By way of a practical illustration, the better to understand the point of this essay, we can look closely at two particular models of British portable radio and what they tell us about the design aesthetic of the time.


Two Transistor Portables - An Illustrative Example Of Decline

Here we have two very good examples of the kind of product that charted the decline of the British radio industry. They are both from 1958 and were designed and built by British companies that were well respected. Both sets use germanium transistors - finally made reliable ten years after development.

  • Left - 'BPT333'. A 6 transistor set from EK Cole, Southend.

  • Right - 'Q4'. A 6 transistor set from Pye Radio, Cambridge.

Let us consider these two sets for a moment. What is there about them? They both have un-exciting model names and conservative designs. Their colours are not particularly exciting (although the Pye cannot be descibed as 'drab') and they do not appear to shout-out a difference from their earlier valve-powered brethren still produced by some manufacturers.

In spite of opportunities afforded by new materials and technologies, emerging female and teen markets, overall increase in disposable income and an increase in 'confidence' and social freedom, British radio manufacturers stayed in a cosy time warp of conservative, tried-and-trusted designs using a wooden box covered in 'leather' effect printed paper.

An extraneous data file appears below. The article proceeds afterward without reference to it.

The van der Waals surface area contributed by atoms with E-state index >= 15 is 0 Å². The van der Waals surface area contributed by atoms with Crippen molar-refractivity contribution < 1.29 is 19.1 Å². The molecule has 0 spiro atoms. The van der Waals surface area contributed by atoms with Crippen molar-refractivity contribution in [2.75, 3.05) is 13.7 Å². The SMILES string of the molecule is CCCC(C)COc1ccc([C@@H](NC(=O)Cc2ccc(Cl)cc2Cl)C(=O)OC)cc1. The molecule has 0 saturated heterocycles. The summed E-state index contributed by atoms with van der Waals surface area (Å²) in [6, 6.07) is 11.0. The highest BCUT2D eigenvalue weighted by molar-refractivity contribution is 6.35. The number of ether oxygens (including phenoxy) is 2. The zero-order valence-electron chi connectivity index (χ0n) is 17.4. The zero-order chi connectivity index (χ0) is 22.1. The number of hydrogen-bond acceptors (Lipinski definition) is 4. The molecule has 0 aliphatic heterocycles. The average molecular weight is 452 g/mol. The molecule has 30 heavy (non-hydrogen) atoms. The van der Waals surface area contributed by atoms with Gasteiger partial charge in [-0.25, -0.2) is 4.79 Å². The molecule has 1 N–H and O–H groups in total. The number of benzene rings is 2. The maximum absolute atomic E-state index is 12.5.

Bear in mind that the England of 1958 was a relatively prosperous place. The economy was performing well and it was no longer necessary to concentrate exclusively on export markets - home demand could be satisfied. Why, then, were so many designers and manufacturers so cautious?

These two sets demonstrate one of the causes of the decline of the British radio radio industry as it entered the transistor era. There were many other reasons for this decline but here we have some physical evidence of potentially causative factors. Had the industry embraced the new technology and produced true mass market products (in the manner of the much reviled Japanese of the time) then much of the industry might well have survived. The rollcall of industry deaths is a long one: Alba; Bush; Cossor; Dynatron; Ekco; Ferranti; GEC; Hacker; Invicta; James; Kolster; Lissen; Murphy; Pam; Sobell; Tannoy; Ultra; Vidor...in some cases, the names survived the company and were used by others...

However, as an upbeat aside, two manufacturers continued to prosper and build on their reputations. Roberts Radio are still going strong as a British company and Hacker Radio lasted for quite some time as a serious rival. As the 21st century progresses, Britain seems to have established several niches differentiated on quality and these appear to be thriving.

A Lack Of Luxury?

However, given the British expertise in the production of luxury goods (think Rolls-Royce cars), it is strange that there was no British product at the higher end of portable radio to rival the likes of the Americans. Undoubtedly, the Zenith Trans-Oceanic series of portables, from 1948 onwards, served a niche market very well. These sets were certainly not cheap, but did have a carefully marketed cachet. Their rivals were such sets as the Hallicrafters Trans-World, the RCA Strat-o-World (and similar look-alikes by Motorola and Silvertone for the larger markets). Could such high-priced radios not have been supported in England in the same period?

Zenith's star did eventually fall and the Trans-Oceanic became a transistorised shadow of its former self. As international travel became mass market, many products associated with it moved downmarket too.